The Clackamas County Jail just earned a rare distinction for Oregon jails: full medical accreditation.
On April 3, the Accreditation and Standards Committee of the National Commission on Correctional Health Care (NCCHC) voted to accredit the Jail for complying with NCCHC's Standards for Health Services in Jails.
The Jail earned full NCCHC accreditation, with all areas in compliance.
"This is a huge accomplishment for our office, and was directly due to the incredibly hard work of our jail and medical staff," said Clackamas County Sheriff Craig Roberts. "It's a goal we've been working toward for some time."
The accreditation process involved a detailed external peer review — including a site survey — to ensure the Jail met national standards for the provision of health services, as set by the health, legal and corrections professions.
"Our medical staff worked for nine months to ensure our compliance with all 59 NCCHC Standards for Jail Health Services were met," explained Jail Health Service Administrator Melanie Menear. She's referring to the NCCHC Standards for Health Services, which come in separate manuals for jails, prisons, and juvenile detention and confinement facilities. They cover categories including governance and administration, safety, personnel and training, health care services and support, inmate care and treatment, health promotion, special needs and services, health records, and medical/legal issues.
"We broke down each standard and pieced apart our daily operations to ensure everything we did was right from the start," Menear explained. "Our Director of Nursing, Carrie Rall, RN, was an integral part of this process — she worked with me and dedicated a lot of time, attention, and education to the effort."
Only two sheriff's offices in Oregon have earned this accreditation. Earning it is a worthwhile process that sends a clear message: commitment to providing a nationally accepted standard of care in health services delivery. It also signals a constitutionally acceptable level of care for a facility's inmates — which translates into improved health status, fewer grievances and lawsuits, and reduced health risk to the community when inmates are released.
"NCCHC is extremely proud of work done by the correctional and health care staff at the Clackamas County Jail," said Jim Martin, MPSA, CCHP, vice president of program development for NCCHC. "It takes a lot of dedication and hard work to achieve accreditation. COVID-19 has placed jails in historic and unprecedented times. It's why we encourage facilities to embrace the Standards for Health Services in Jails. The commitment to excellence by Sheriff Roberts and his team should be commended."
"Gaining full accreditation — especially on the first try — is no small feat," said Sheriff Roberts. "It wouldn't have been possible without the incredible work of our Jail staff, [medical services contractor] NaphCare, and Jail Captain Eby's focused leadership. I especially want to thank Melanie Menear and Carrie Rall for their tireless, months-long preparation. It's a daunting task with a huge payoff."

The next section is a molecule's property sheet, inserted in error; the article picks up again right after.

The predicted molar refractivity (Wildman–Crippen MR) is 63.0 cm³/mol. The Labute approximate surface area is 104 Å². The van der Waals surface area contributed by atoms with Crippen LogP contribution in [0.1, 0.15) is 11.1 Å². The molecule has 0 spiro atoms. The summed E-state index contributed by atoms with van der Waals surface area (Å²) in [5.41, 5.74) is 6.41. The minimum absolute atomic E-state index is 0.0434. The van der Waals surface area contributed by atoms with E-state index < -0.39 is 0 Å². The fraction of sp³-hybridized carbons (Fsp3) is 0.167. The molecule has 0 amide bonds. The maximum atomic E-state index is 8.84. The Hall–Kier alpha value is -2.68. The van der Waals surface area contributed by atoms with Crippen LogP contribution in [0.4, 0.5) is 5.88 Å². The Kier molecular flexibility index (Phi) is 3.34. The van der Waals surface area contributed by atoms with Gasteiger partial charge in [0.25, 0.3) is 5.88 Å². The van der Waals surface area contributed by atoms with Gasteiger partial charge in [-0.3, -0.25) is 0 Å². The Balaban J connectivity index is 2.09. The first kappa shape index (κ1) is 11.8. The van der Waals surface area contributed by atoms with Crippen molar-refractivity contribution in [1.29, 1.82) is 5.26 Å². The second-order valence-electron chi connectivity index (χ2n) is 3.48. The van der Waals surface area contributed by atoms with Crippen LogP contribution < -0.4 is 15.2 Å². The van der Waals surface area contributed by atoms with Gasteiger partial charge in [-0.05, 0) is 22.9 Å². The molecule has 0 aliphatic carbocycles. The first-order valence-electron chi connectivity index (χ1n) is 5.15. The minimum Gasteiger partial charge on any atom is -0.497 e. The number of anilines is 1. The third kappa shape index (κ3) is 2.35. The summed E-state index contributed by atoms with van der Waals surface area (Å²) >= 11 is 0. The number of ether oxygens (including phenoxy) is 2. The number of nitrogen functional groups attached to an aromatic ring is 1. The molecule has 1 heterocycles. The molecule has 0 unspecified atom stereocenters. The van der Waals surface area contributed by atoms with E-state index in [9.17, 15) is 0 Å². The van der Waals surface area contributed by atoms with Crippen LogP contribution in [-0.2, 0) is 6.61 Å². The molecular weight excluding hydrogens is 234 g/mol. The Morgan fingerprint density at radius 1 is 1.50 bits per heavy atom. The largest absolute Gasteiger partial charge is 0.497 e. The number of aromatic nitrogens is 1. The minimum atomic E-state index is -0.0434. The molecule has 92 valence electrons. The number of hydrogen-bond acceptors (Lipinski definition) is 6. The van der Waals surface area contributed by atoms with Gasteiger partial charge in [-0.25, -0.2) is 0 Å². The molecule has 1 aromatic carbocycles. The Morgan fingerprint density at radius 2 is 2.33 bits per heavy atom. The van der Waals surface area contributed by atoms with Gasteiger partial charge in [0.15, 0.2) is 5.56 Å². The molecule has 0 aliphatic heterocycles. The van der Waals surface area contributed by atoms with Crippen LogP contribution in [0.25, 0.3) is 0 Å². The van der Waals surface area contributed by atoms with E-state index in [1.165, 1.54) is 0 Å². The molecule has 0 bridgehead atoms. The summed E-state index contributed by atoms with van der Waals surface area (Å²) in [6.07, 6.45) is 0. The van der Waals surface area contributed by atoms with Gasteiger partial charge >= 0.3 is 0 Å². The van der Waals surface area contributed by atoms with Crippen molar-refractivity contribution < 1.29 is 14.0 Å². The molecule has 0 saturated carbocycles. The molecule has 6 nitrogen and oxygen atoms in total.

"This wasn't just about meeting standards," said Menear. "It was about being the best we can be, and exceeding expectations for what we do every day. And it's about the relationship we've developed with the Jail Division over the past 15 months."
"Our Jail has been a regional leader in its response to COVID-19, implementing effective protocols emulated by jails across the state," said Sheriff Roberts. Among the Clackamas County Jail's COVID-19 precautions:
- Staff training on COVID-19 in correctional settings
- Procurement/issuance of PPE
- Enhanced cleaning procedures
- Enhanced screening of custodies during intake, including questions, temperature screenings, and more
- Targeted medical screening protocols for Jail Medical staff
- Rerouting of transport for subjects displaying COVID-19 symptoms; coordination with all regional prisoner-transport programs
- Initiation (as needed) of pandemic protocols, to include negative-pressure isolation areas for airborne contagions
The Jail has also earned full compliance three times since 2015 with the Oregon State Sheriffs' Association Jail Standards, administered through OSAA.
"I had the distinct privilege of leading a group of Jail Inspectors through the process of inspecting the Clackamas County Jail in May 2019," said Lincoln County Jail Commander Jamie Russell, who also serves as OSSA's Lead Jail Inspector. "This inspection is part of a voluntary process Sheriff Roberts and his team participate in. Under the leadership of Jail Commander Lee Eby, the Clackamas County Jail received full compliance on all 315 Jail Standards. Throughout the process, the entire team was professional and courteous, and it was apparent that they take pride in the job they do and the service they provide.
"Managing a jail facility can be very challenging -- particularly when individuals become incarcerated with many different medical and mental-health issues. Taking the extra step to have your facility accredited through the NCCHC shows how progressive and dedicated the organization is to ensuring the safety and well-being of all individuals within the facility."
Sgt. Marcus Mendoza
Clackamas County Sheriff's Office
Public Information Unit